cover image Elephant Complex: Travels in Sri Lanka

Elephant Complex: Travels in Sri Lanka

John Gimlette. Knopf, $27.95 (384p) ISBN 978-0-385-35127-0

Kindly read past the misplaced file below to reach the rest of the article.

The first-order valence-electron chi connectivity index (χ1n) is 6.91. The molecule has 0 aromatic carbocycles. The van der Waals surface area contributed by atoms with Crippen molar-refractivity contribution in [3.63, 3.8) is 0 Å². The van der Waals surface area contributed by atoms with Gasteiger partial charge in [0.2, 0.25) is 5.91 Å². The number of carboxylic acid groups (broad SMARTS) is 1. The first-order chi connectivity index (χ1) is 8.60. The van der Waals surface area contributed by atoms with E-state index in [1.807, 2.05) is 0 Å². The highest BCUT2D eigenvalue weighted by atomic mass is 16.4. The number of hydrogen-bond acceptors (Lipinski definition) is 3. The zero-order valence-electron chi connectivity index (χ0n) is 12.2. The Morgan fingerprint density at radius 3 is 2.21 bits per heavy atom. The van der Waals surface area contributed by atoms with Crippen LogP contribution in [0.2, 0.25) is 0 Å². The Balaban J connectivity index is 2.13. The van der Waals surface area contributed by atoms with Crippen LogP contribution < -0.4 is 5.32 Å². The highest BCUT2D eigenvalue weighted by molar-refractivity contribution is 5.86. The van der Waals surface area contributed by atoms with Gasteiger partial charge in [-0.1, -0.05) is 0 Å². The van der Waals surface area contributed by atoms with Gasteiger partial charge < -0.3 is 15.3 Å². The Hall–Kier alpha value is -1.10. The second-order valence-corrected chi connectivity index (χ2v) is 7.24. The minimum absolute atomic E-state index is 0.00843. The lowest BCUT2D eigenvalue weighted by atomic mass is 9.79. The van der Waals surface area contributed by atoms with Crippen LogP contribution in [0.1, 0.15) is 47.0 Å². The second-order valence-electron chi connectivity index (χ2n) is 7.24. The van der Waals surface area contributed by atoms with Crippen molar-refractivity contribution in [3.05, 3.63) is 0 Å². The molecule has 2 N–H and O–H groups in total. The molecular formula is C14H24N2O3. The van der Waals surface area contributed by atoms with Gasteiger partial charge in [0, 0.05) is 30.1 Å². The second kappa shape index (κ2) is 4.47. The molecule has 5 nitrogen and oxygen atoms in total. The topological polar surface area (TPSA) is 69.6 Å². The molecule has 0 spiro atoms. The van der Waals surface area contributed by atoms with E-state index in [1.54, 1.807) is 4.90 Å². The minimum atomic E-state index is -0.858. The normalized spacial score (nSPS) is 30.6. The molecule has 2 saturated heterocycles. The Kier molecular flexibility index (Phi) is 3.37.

Sri Lanka, the seemingly paradisiacal island at the tip of the Indian subcontinent, has a troubling, obscured past that’s slowly revealed in this vivid travelogue. Gimlette (Wild Coast) takes in the colorful polyglot metropolis of Colombo, lunching with slum-dwellers and chatting with a former president. He visits ancient ruins and reservoirs as well as modern ruins from the 2004 tsunami; meets farmers who live in trees to evade marauding elephants; chats with boy prostitutes in the island’s sex tourism mecca; and strolls the old forts of European colonialists, who left behind townlets that look like Dutch watercolors. Gimlette’s writing is in fine form, featuring his usual gorgeous evocations of landscapes, sharp-eyed thumbnails of characters and eccentrics, and an endless font of amusing anecdotes drawn from his own picaresque adventures and from the follies of royals and imperialists. He finds the people friendly, gossipy, and cosmopolitan, but beneath that veneer lies the memory of the country’s brutal civil war between the majority Sinhalese and the Tamil minority’s Tamil Tigers terrorist group, whose suicide bombers besieged Colombo for years. The appalling violence left a historical shadow that, Gimlette observes, many Sri Lankans hide behind an evasive good cheer. Gimlette’s blend of dry wit, entertaining reportage, and perceptive insights makes for another tour de force of travel writing and history, lushly green but edged in darkness. Color photos. [em]Agent: Georgina Capel, Capel and Land. (Feb.) [/em]